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Recode Daily: A leak-peek at Apple’s new iPhone before its Sept. 12 event

Plus, Santa Monica and San Francisco announce which startups get the coveted permits for electric scooters; Uber is building its own scooter; Trump’s huffy-puffy attacks on social media; your long-weekend beach read.

The media invite to Apple’s Sept. 12 product-launch event.
Apple

Programming note: Recode Daily will take a break for the U.S. Labor Day weekend, so there will be no newsletter in your email on Monday morning — we’ll see you back here on Tuesday. Thank you for reading, and enjoy the holiday!


Apple will unveil new iPhones, iPad Pros and maybe a larger-screen Apple Watch on Sept. 12 at the Steve Jobs Theater at its Cupertino HQ. Media invites went out with the cryptic tagline “Gather round,” which may be a reference to the home button, the company’s forthcoming AirPower wireless charging device or “The Lord of the Rings.” Leaked images of a new iPhone have popped up — insiders say it will be called iPhone XS and will come in 5.8-inch and 6.5-inch models, with a gold-finish option — and here’s a peek at what may be called the Apple Watch Series 4. Billionaire investor Warren Buffett likes what he sees at Apple — his Berkshire Hathaway conglomerate just upped his already large stake in the company to 252 million shares, worth more than $50 billion. [Zac Hall / 9to5Mac]

The city of Santa Monica announced that four companies — Bird, Lime, Lyft and the Uber-owned Jump — will receive permits for bikes and scooters. And San Francisco announced that only two scooter companies — Scoot and Skip — will get the coveted permits to participate in a one-year, powered-scooter-share pilot program. The San Francisco news comes as a rebuke to hometown ride-hail companies Uber and Lyft, both of which are expanding beyond cars in an effort to become one-stop mobility shops. It’s also a snub to startups Bird and Lime, the two largest shared-scooter operators in the world; each is valued at over $1 billion. [Andrew J. Hawkins / The Verge]

Meanwhile, Uber is quietly building its own electric scooter, racing to play catch-up in a market already flush with billion dollar startups. The project is being overseen by Jump Bikes, which Uber acquired in April for more than $100 million. The ubiquitous two-wheelers have become a tech industry fixation since Bird, a Santa Monica-based startup run by a former Uber employee, launched a scooter-sharing service last fall. [Joshua Brustein / Bloomberg Businessweek]

Facebook COO Sheryl Sandberg and Twitter CEO Jack Dorsey will testify at a Sept. 5 hearing before the Senate Intelligence Committee about social media companies’ responses to foreign influence operations. Alphabet CEO Larry Page has also been invited to the hearing, although the company has not yet committed to sending him. Meanwhile, Twitter said it will begin requiring some organizations that purchase political ads on topics such as abortion, health-care reform and immigration to disclose more information about themselves to users. [Tony Romm / The Washington Post]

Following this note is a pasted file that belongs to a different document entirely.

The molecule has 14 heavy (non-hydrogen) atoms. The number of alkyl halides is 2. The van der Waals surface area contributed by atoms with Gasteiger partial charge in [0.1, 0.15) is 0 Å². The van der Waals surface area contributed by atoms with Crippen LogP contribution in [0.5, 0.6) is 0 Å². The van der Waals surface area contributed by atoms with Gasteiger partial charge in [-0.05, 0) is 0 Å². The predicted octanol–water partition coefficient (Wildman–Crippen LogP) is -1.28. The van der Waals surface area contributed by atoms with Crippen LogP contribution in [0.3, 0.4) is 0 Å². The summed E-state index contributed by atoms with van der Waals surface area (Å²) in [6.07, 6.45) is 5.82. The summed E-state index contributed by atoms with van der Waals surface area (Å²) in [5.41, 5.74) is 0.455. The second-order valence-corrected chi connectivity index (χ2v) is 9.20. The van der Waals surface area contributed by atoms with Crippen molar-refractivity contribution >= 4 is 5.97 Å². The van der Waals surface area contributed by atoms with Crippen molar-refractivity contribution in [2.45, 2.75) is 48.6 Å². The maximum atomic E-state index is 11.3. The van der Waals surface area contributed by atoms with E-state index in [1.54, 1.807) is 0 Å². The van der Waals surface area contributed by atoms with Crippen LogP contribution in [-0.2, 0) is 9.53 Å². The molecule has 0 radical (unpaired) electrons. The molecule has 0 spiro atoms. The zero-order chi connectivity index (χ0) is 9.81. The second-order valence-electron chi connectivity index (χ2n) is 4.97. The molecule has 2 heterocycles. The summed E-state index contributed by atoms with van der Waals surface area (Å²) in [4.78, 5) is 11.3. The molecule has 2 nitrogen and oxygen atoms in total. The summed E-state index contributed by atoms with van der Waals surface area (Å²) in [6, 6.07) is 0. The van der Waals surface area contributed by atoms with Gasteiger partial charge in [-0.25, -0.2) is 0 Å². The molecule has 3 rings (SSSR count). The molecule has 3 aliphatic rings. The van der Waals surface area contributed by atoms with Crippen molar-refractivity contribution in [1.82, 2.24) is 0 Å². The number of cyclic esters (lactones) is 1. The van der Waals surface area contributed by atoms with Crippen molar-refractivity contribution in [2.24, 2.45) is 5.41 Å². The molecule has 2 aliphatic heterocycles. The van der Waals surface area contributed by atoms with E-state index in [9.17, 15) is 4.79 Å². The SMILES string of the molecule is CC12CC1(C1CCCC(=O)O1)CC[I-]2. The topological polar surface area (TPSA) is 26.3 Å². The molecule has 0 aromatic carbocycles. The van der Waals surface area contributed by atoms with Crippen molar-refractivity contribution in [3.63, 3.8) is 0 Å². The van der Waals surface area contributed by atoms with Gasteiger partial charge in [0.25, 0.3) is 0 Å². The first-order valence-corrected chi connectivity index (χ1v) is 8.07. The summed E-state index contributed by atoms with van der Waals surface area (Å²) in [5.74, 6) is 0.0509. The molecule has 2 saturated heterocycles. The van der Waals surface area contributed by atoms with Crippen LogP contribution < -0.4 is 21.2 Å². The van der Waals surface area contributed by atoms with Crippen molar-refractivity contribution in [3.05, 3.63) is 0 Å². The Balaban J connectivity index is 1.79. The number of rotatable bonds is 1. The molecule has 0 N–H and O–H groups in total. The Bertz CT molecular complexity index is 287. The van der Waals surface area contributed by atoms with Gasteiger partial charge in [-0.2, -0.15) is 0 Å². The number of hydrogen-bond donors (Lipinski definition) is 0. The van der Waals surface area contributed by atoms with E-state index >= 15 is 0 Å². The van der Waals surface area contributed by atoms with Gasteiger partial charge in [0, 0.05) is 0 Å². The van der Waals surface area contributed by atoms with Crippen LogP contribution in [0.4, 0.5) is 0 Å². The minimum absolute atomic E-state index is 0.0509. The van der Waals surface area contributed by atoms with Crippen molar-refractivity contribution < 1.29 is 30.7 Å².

Taking on Trump’s huffy-puffy attacks on big tech, Kara Swisher says that the president’s tweeted allegations that Google and Twitter are rigging their platforms against him are “both wildly untrue and mostly easily proved false in all kinds of ways.” And in the Atlantic, Alexis Madrigal says there is a reason why Google doesn’t rank right-wing news outlets highly — mainstream media organizations are better-resourced, do far more reporting than smaller, explicitly politicized sites, and “are the ones reporting the state of the world best.” At Axios, Mike Allen says Trump’s attacks on social media seem to be working. [Kara Swisher / The New York Times]

Your long-weekend beach read: For nearly a decade, tech billionaire Vinod Khosla has been fighting in court to keep pesky fellow citizens off his sand-lawn. The venture capitalist didn’t just buy a beach house south of Half Moon Bay, Calif. — he bought an entire beach village, forming a limited liability company that owned the land beneath about 47 cottages, a little shop that at one point sold ice cream — and the only viable public path to the sand. The case has wound itself to the Supreme Court, and Khosla, who co-founded Sun Microsystems, says he is willing to keep litigating this for the rest of his life — if he wins, he could reshape the laws that govern 1,100 miles of California shore. [Nellie Bowles / The New York Times]

TRUMP WATCH: No tweets this morning! ELON WATCH: From last night, “Can Steve Bannon please insult me some more? Best PR I’ve had in a while.”

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This article originally appeared on Recode.net.